The left-wing opposition Democratic Coalition (DK) party has launched signature drive to bar Hungarian citizens who have never lived in the country from voting. The highly controversial campaign has triggered harsh reactions among the political leaders of the ethnic Hungarian communities of the neighboring countries.
DK party leader Ferenc Gyurcsány, who controversially campaigned against the dual citizenship of ethnic Hungarians in December 2004, is arguing now that the voters in question do not bear the consequences of their votes. He says that people who “do not share the everyday life of the country” should not have the right to impact the lives of those who do live in Hungary.
The future of Hungary’s health-care and pension systems should not be decided from Sydney, Caracas or Székelyudvarhely in Romania
Gyurcsány told a rally on Tuesday. Though DK does not believe that with five months to go until the election Hungary’s election law could be amended, it wants the government to “hear the voice of the people”, Gyurcsány added. The former Socialist Prime Minister said, however, that DK was not aiming to strip them of their Hungarian citizenship. Gyurcsány’s campaign came after a recent survey that found that while a majority of Hungarians support granting citizenship to ethnic Hungarians in neighboring countries, public opinion is split on whether they should be afforded voting rights.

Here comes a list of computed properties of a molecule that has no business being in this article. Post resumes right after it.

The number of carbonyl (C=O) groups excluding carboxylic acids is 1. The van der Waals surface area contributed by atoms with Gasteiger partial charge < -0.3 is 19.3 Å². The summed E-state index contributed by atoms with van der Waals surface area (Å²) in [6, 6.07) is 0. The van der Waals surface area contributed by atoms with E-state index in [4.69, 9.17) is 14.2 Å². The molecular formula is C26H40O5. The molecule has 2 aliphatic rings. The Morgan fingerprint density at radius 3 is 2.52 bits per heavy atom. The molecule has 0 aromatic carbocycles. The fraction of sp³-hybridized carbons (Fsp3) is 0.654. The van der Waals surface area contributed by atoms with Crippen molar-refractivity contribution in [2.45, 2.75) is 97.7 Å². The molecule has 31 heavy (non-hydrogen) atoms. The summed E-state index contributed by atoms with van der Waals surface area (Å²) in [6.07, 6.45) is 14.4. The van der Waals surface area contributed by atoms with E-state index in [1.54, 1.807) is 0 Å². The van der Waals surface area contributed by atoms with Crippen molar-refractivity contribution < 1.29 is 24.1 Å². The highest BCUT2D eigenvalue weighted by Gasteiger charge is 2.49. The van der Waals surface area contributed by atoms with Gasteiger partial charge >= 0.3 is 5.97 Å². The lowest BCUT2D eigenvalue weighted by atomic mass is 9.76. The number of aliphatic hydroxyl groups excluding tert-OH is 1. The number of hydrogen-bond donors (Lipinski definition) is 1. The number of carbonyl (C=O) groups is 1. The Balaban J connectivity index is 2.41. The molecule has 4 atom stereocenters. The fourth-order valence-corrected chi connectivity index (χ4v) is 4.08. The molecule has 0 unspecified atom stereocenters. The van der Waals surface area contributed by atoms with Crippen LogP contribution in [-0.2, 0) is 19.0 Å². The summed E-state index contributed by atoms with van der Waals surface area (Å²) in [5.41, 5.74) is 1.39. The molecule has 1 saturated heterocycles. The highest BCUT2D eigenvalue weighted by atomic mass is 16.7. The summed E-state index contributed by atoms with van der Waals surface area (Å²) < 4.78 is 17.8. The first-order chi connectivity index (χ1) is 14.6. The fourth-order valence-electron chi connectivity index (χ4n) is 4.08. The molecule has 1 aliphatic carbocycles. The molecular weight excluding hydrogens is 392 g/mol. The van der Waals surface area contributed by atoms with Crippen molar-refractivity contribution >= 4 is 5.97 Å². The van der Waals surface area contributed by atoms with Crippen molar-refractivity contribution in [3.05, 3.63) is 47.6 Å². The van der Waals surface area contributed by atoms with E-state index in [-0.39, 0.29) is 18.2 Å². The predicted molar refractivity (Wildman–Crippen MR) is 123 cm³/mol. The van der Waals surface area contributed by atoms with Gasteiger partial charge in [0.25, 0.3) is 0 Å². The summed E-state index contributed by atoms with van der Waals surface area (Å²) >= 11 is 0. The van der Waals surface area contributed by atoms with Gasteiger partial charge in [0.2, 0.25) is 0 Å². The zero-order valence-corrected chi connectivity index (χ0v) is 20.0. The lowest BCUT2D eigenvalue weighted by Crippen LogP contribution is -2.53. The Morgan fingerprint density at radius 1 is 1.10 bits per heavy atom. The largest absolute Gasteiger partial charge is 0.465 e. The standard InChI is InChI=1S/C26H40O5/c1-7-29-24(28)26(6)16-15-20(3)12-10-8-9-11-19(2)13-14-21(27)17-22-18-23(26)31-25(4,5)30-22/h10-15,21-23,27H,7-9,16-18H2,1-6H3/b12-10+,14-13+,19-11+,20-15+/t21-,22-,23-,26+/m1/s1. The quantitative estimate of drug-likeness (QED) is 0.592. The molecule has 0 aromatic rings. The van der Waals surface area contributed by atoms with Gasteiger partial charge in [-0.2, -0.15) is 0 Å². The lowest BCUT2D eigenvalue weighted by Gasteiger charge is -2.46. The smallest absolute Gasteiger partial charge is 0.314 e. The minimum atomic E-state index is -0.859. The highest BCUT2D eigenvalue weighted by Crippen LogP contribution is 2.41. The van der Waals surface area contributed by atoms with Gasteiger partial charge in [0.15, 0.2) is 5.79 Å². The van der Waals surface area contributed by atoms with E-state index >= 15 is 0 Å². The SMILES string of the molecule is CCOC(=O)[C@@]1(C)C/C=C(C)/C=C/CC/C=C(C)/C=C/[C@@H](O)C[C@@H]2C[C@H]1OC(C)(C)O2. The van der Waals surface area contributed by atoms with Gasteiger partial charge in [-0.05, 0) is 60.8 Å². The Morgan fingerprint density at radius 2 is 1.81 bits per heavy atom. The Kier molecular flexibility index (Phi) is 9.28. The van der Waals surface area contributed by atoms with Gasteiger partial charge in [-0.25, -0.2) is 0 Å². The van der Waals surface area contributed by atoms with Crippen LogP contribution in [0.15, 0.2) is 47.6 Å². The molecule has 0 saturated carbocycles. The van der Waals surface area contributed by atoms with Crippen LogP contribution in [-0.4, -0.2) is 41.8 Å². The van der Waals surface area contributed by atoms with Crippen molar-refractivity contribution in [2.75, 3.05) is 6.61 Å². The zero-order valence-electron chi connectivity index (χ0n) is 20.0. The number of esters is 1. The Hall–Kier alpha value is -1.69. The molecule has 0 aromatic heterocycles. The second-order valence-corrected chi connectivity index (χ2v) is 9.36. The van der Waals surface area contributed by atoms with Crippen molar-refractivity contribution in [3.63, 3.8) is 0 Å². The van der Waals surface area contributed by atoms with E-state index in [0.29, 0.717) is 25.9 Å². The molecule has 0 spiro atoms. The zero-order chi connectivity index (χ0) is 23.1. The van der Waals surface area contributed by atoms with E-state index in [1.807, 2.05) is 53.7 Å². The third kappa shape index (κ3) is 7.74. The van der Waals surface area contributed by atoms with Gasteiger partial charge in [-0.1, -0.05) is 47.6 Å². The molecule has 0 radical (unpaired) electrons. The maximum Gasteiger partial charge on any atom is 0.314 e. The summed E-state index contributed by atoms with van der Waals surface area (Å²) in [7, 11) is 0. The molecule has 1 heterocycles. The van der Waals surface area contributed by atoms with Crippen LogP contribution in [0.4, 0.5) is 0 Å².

With the new Hungarian nationality law, passed by the Parliament in January 2011, every person who was a Hungarian citizen or is a descendant of a person who was a citizen of the one-time Kingdom of Hungary (before 1920 or between 1941 and 1945) and speaks Hungarian may apply for Hungarian citizenship even if he or she does not live in Hungary. At time of general elections, Hungarian nationals without permanent residency can vote for the single nationwide constituency, which represents 92 seats of the 199-seat Parliament. Those citizens, who reside in Hungary, can vote both for the the single nationwide constituency and one of the 106 single-member constituencies. All in all, beyond-border Hungarians are expected to influence the fate of only a few mandates.
However, some opposition leaders such as Gyurcsány still fear that dual-citizen Hungarian voters tend to vote for Fidesz and generate further electoral support for the ruling party in next years’ elections. Many also criticize the current election law for using double standard: while Hungarians in the Carpathian basin can cast their votes via letter, expatriates living in Western diaspora must pay a personal visit to a Hungarian Embassy or Consulate in order to practice their voting rights.
Vojvodinian Hungarians’ reaction
In reaction to Ferenc Gyurcsány’s move, the Hungarian Civic Party (MPP) of Transylvania said that the former Prime Minister “again wants to incite hatred and wage a war against ethnic Hungarians.” In a statement issued on Wednesday, MPP said that
Gyurcsány’s latest initiative was not worthy of a Hungarian politician
Ethnic Hungarians living in the Carpathian Basin constitute an inseparable part of the culturally uniform Hungarian nation, it added. “The Hungarian government’s efforts at a cross-border unification of the Hungarian nation serve our shared interests. The state of Hungary, Hungarian society and the Hungarian communities in the Carpathian Basin are all part of the government’s national policy. As Hungarians living in areas that are no longer part of Hungary, we cannot be indifferent to current political developments, as these determine the direction of national policy,” MPP said.